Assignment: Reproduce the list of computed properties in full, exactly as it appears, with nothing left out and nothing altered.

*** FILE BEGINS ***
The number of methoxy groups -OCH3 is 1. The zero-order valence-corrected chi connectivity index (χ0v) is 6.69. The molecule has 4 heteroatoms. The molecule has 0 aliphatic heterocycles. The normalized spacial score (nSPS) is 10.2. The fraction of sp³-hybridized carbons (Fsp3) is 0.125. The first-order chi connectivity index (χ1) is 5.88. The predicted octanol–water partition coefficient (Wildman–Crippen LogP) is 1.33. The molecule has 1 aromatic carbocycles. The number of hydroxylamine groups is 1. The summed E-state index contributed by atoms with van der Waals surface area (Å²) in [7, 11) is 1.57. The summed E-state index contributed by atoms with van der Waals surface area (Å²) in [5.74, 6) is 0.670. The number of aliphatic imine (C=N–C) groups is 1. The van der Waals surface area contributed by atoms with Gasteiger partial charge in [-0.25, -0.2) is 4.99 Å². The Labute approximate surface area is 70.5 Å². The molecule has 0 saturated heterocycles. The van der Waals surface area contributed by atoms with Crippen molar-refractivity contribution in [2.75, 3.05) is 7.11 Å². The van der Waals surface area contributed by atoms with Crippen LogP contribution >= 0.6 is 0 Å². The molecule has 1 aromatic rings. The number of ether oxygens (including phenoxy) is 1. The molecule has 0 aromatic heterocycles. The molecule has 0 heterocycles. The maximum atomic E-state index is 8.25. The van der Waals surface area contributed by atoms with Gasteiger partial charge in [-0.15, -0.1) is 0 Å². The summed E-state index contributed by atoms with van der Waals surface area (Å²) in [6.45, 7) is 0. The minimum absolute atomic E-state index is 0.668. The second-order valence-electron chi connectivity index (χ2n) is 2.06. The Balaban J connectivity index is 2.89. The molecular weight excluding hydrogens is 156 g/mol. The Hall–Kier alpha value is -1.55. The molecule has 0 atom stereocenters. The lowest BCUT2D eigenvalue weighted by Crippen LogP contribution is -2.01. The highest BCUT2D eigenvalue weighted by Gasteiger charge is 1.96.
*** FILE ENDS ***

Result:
The number of methoxy groups -OCH3 is 1. The zero-order valence-corrected chi connectivity index (χ0v) is 6.69. The molecule has 4 heteroatoms. The molecule has 0 aliphatic heterocycles. The normalized spacial score (nSPS) is 10.2. The fraction of sp³-hybridized carbons (Fsp3) is 0.125. The first-order chi connectivity index (χ1) is 5.88. The predicted octanol–water partition coefficient (Wildman–Crippen LogP) is 1.33. The molecule has 1 aromatic carbocycles. The number of hydroxylamine groups is 1. The summed E-state index contributed by atoms with van der Waals surface area (Å²) in [7, 11) is 1.57. The summed E-state index contributed by atoms with van der Waals surface area (Å²) in [5.74, 6) is 0.670. The number of aliphatic imine (C=N–C) groups is 1. The van der Waals surface area contributed by atoms with Gasteiger partial charge in [-0.25, -0.2) is 4.99 Å². The Labute approximate surface area is 70.5 Å². The molecule has 0 saturated heterocycles. The van der Waals surface area contributed by atoms with Crippen molar-refractivity contribution in [2.75, 3.05) is 7.11 Å². The van der Waals surface area contributed by atoms with Crippen LogP contribution >= 0.6 is 0 Å². The molecule has 1 aromatic rings. The number of ether oxygens (including phenoxy) is 1. The molecule has 0 aromatic heterocycles. The molecule has 0 heterocycles. The maximum atomic E-state index is 8.25. The van der Waals surface area contributed by atoms with Gasteiger partial charge in [-0.15, -0.1) is 0 Å². The summed E-state index contributed by atoms with van der Waals surface area (Å²) in [6.45, 7) is 0. The minimum absolute atomic E-state index is 0.668. The second-order valence-electron chi connectivity index (χ2n) is 2.06. The Balaban J connectivity index is 2.89. The molecular weight excluding hydrogens is 156 g/mol. The Hall–Kier alpha value is -1.55. The molecule has 0 atom stereocenters. The lowest BCUT2D eigenvalue weighted by Crippen LogP contribution is -2.01. The highest BCUT2D eigenvalue weighted by Gasteiger charge is 1.96.